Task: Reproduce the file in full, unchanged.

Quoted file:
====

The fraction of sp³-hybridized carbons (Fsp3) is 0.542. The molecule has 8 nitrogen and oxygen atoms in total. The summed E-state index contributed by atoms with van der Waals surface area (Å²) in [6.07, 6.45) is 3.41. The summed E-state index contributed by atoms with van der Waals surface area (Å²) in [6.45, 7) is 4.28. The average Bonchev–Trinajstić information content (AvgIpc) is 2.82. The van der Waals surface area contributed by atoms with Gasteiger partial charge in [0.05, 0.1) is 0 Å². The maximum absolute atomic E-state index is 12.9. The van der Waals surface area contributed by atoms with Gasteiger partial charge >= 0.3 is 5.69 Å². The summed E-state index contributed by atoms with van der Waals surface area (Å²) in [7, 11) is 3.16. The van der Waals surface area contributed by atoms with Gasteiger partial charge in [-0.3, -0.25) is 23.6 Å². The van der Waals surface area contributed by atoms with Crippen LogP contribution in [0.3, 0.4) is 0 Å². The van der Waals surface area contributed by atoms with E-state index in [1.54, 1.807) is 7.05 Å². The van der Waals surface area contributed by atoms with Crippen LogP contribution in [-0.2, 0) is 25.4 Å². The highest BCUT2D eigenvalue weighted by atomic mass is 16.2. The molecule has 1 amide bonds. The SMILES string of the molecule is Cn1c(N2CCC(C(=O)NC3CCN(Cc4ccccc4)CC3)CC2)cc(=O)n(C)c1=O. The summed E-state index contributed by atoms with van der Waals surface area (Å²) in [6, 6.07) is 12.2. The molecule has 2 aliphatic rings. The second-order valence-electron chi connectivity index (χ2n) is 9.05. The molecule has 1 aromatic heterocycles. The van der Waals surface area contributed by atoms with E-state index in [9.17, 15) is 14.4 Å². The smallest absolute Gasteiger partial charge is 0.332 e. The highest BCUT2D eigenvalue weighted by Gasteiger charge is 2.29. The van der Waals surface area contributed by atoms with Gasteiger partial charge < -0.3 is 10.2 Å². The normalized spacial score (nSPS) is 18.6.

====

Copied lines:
The fraction of sp³-hybridized carbons (Fsp3) is 0.542. The molecule has 8 nitrogen and oxygen atoms in total. The summed E-state index contributed by atoms with van der Waals surface area (Å²) in [6.07, 6.45) is 3.41. The summed E-state index contributed by atoms with van der Waals surface area (Å²) in [6.45, 7) is 4.28. The average Bonchev–Trinajstić information content (AvgIpc) is 2.82. The van der Waals surface area contributed by atoms with Gasteiger partial charge in [0.05, 0.1) is 0 Å². The maximum absolute atomic E-state index is 12.9. The van der Waals surface area contributed by atoms with Gasteiger partial charge >= 0.3 is 5.69 Å². The summed E-state index contributed by atoms with van der Waals surface area (Å²) in [7, 11) is 3.16. The van der Waals surface area contributed by atoms with Gasteiger partial charge in [-0.3, -0.25) is 23.6 Å². The van der Waals surface area contributed by atoms with Crippen LogP contribution in [0.3, 0.4) is 0 Å². The van der Waals surface area contributed by atoms with E-state index in [1.54, 1.807) is 7.05 Å². The van der Waals surface area contributed by atoms with Crippen LogP contribution in [-0.2, 0) is 25.4 Å². The highest BCUT2D eigenvalue weighted by atomic mass is 16.2. The molecule has 1 amide bonds. The SMILES string of the molecule is Cn1c(N2CCC(C(=O)NC3CCN(Cc4ccccc4)CC3)CC2)cc(=O)n(C)c1=O. The summed E-state index contributed by atoms with van der Waals surface area (Å²) in [6, 6.07) is 12.2. The molecule has 2 aliphatic rings. The second-order valence-electron chi connectivity index (χ2n) is 9.05. The molecule has 1 aromatic heterocycles. The van der Waals surface area contributed by atoms with E-state index in [9.17, 15) is 14.4 Å². The smallest absolute Gasteiger partial charge is 0.332 e. The highest BCUT2D eigenvalue weighted by Gasteiger charge is 2.29. The van der Waals surface area contributed by atoms with Gasteiger partial charge < -0.3 is 10.2 Å². The normalized spacial score (nSPS) is 18.6.